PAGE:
Cienfuegos1

I headed for Cienfuegos from Trinidad. Many actually suggested that I gave this town a miss. I though I’ll see for myself. Caught the Viazul bus at 7.45am. I had booked my accommodation through Nilda. A bicitaxi man picked me up and dropped at the Casa Regla. The room was small and an even smaller bathroom. No windows but the door had some slits on them. All these for 25CUC! I would not suggest this place to anyone unless they dropped the price.

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I was out onto the streets with a rather uncertain tummy. Yet, the exploration goes on. I walked across the wide Paseo El Prado. Soon I met with two famous Cuba’s personalities – a bronze statue of local boy Benny More, a musician and vocalist, on Prado. Looking from above is an oversized poster of Che Guevara, a revolutionary leader.  They made an odd couple. People gathered on this street to chat and rest. It was exposed to the sun as shade was limited. Close to the La Union Hotel, I had breakfast. Bicitaxi peddlers waited looking for their next fare on the street with an unused rail track in the middle. I ventured further into a pedestrian only boulevard. I slowly dragged my weakened body across this street packed with people and ended at the Parque Jose Marti. Heavy smell of fumes from buses and lorries hung heavily in the hot late morning air. It was a hot day with only a few people wandering this park. However, on its peripheral, restaurants and retails shop were doing brisk business. I visited the Palacio de Gobierno. All the explanation were in Spanish and only a few artefacts and exhibits were on display. Across the plaza, the grand neo-classical Catedral de la Purisima. The architecture, classical faded colonial grandeur, here is quite different from other places I had visited. They are grand and definitely make a statement. A great place to people-watch. Strangely, I noticed several Che portraits but not Castro. It was extraordinarily hot and humid in Cienfuegos. To escape the heat, I entered a shoe shop. It was temporary bliss – air condition.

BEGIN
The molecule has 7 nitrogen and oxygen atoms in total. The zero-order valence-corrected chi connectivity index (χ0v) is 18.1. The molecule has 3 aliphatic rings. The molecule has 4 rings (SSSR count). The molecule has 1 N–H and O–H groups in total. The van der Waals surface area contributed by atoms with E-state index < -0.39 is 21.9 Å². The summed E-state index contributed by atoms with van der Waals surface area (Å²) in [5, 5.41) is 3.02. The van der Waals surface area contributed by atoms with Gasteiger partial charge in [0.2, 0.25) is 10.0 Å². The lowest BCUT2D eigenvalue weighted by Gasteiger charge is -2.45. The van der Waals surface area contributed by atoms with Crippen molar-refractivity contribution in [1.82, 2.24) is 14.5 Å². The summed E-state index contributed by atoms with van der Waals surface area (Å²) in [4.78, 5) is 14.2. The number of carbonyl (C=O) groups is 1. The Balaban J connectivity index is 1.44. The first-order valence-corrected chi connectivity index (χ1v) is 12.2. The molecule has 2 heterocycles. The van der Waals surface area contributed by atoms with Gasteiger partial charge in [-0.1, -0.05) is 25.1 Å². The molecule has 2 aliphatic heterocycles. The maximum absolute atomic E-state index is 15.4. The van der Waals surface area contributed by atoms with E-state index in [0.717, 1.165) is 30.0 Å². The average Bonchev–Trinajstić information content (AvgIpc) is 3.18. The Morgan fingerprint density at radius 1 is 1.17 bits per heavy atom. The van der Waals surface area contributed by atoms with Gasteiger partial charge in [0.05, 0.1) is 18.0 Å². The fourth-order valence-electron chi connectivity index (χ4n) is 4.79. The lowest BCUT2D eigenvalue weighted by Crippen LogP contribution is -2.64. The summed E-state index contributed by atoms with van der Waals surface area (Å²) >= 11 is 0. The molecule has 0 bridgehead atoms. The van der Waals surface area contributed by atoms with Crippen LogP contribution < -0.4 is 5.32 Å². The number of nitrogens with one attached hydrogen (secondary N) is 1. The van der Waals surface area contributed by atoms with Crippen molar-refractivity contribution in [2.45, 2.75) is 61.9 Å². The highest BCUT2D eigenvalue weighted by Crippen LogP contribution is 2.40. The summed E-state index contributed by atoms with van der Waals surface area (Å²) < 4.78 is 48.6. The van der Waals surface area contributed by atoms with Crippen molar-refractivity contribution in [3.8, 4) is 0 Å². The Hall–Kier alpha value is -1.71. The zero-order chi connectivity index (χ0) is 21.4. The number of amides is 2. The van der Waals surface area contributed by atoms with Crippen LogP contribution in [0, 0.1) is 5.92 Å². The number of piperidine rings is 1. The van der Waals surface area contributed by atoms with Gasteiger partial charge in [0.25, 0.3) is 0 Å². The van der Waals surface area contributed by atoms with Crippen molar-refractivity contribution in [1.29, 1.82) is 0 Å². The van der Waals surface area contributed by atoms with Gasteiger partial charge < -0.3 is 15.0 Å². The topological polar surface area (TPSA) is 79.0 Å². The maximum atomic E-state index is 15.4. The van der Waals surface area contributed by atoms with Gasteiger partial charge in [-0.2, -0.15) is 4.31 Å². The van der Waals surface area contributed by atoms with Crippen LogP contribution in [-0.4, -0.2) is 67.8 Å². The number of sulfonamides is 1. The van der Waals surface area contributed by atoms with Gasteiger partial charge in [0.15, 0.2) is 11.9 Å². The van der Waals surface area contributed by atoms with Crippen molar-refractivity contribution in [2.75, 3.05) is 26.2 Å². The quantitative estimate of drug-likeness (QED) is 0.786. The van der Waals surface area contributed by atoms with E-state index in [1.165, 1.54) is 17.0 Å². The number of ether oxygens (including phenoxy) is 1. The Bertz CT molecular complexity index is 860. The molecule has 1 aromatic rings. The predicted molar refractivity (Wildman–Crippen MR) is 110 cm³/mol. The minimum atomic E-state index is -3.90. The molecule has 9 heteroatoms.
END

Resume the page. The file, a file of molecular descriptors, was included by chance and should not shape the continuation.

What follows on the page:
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I took a tour of Montero Cigar Factory close to the train station. . A local bicitaxi guy took me there. Unfortunately, all the explanation was in Spanish. In this factory, dried tobacco leaves are purchased, processed and distributed as handmade cigars. Only a handful of staff were on the floor today. Most were women and interestingly, only less than twenty percent smoked. Most work around eight hours a day. The graded leaves, slightly transparent and moist, are handed over to individual staff member. The initial process is to remove the midrib and stack the halves. These leaves are then moved to the ‘rolling’ room. About ten leaves are rolled tightly and placed onto a mold which is pressed for about twenty minutes. At this stage they do resemble a cigar but ‘rough’. The final part of the processing is to use high quality leaves as the casing and smaller cut pieces onto the ends. Plant resin from Canada is used to glue the leaves. The process is complete – a handmade Cuban cigar.  It looks simple enough but the skills required is in the experience. In this factory, all kinds of brands are made based on leaf quality – Cohiba, Montecristo, Romeo y Julieta, Partagas, a more. Each worker is not confined to making one ‘type’ of make. It depends on the quality of leaves given (plus the experience required for the expensive ones). An adjacent room is dedicated to making various grades for the domestic market. All the cigars are then checked for quality and eventually packed into boxes. All the finished products are sold to one company – Habanero, a state owned entity. As we passed a locked room, the guide mentioned that this is where the most expensive leaves are kept. All the products are distributed through two companies, both subsidiaries of the Habanero Company.

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